CHICAGO ‑ Governor Rod R. Blagojevich, Maryville Academy and the Illinois Department of Children and Family Services (DCFS) today announced a plan that will convert Maryville’s Des Plaines Campus into the state’s premiere academic enrichment center serving children in Illinois’ child welfare system.
Under the plan, Maryville will begin implementing necessary reforms to convert the Des Plaines campus into an academic enrichment center and help children in the DCFS system graduate from high school (currently, only 33% of children in the DCFS system finish high school). In addition to helping children graduate from high school, the program will provide vocational training for high school students who are not going on to college, provide a home for college students during summers and vacations, and provide tutoring for students, mentoring programs, and internships.
The plan includes the following key elements:
39 of the 130 children who currently live at Maryville’s Des Plaines campus – and have significant needs – will be moved within the next several weeks to programs in a better position to serve children with complex needs. This transition process includes a meeting at the Des Plaines campus with the child, Maryville staff, DCFS, the child’s family and others to ensure each child’s specific needs are properly assessed and addressed. At these meetings all participants, especially the child, has input into the placement decision. Once the new program is selected, the child will visit the site and meet the people who run the program. This process has already begun.
Maryville will have six to eight weeks to implement a host of management reforms that will address the issues and problems that have faced the campus over the past several years. If the problems have been successfully addressed and the reforms have been successfully implemented – meaning the Des Plaines campus can provide a safe living environment and proper treatment for the children who live there – the remaining children will stay on the campus until they complete their treatment plan.
If the reforms have not been successfully implemented, DCFS will continue to move the children to programs that can provide better care.
In addition to making a series of reforms, Maryville must complete a plan outlining the individualized care each child needs, and detail the clinically appropriate length of time the child stays on the Des Plaines campus before moving to a more appropriate setting. As each child remaining on the campus completes his or her treatment plan and moves on to the next level of care, DCFS will begin sending children to the Des Plaines campus to participate in the academic enrichment program.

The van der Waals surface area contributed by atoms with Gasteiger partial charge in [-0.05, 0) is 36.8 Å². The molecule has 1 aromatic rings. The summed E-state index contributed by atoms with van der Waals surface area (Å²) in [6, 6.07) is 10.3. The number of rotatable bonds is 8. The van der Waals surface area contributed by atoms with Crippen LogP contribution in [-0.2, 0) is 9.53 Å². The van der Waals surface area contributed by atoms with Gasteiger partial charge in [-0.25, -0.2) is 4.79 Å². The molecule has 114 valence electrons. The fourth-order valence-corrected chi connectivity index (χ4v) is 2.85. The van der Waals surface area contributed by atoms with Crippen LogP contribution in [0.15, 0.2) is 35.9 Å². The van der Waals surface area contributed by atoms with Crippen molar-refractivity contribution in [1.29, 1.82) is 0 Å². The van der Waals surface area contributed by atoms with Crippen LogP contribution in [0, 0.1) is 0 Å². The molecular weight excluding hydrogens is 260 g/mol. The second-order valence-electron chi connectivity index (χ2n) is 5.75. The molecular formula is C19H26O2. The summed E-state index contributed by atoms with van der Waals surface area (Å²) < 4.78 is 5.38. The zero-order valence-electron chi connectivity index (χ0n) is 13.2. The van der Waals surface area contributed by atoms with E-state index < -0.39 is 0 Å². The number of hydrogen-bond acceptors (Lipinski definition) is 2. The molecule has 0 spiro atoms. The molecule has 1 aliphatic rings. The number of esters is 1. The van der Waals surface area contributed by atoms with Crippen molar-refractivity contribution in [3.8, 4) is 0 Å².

The average length of stay for the children who are currently at Maryville is supposed to be eleven months. As a result, by the beginning of the next academic year, the vast majority – if not all – of the children who currently live at Maryville will have moved onto the next appropriate level of care, and a new group of 130 children will have moved into the campus to attend the academic enrichment program.
The management reforms to be made by Maryville include:
· Establishing a management structure that clearly allocates all decision‑making authority and accountability for programs, policies, and administration of the Des Plaines campus;
· Establishing a leadership team with specific expertise in secondary and higher education, child and adolescent development, clinical social work and psychology;
· Providing a three‑year budget in the Consolidated Financial Report (CFR) format and should include costs for operations, proper staffing, occupancy, and direct care of all children who live at Des Plaines;
· Establishing intake protocols that document specific academic, social, and clinical histories of each child; and
· Requiring Maryville’s leadership team to participate in joint admissions processes with DCFS for children applying for enrollment at Des Plaines.
Father John Smyth will help lead the conversion at the Des Plaines campus into an academic enrichment center by joining Maryville’s Board of Directors and will act as the chief fundraiser for the institution.
“This plan gives Maryville a direction and a focus that takes advantage of their years of experience,” Blagojevich said.
“But most importantly, it helps the children who currently live at Maryville, and it gives thousands of other children in the DCFS system a chance at a better future.”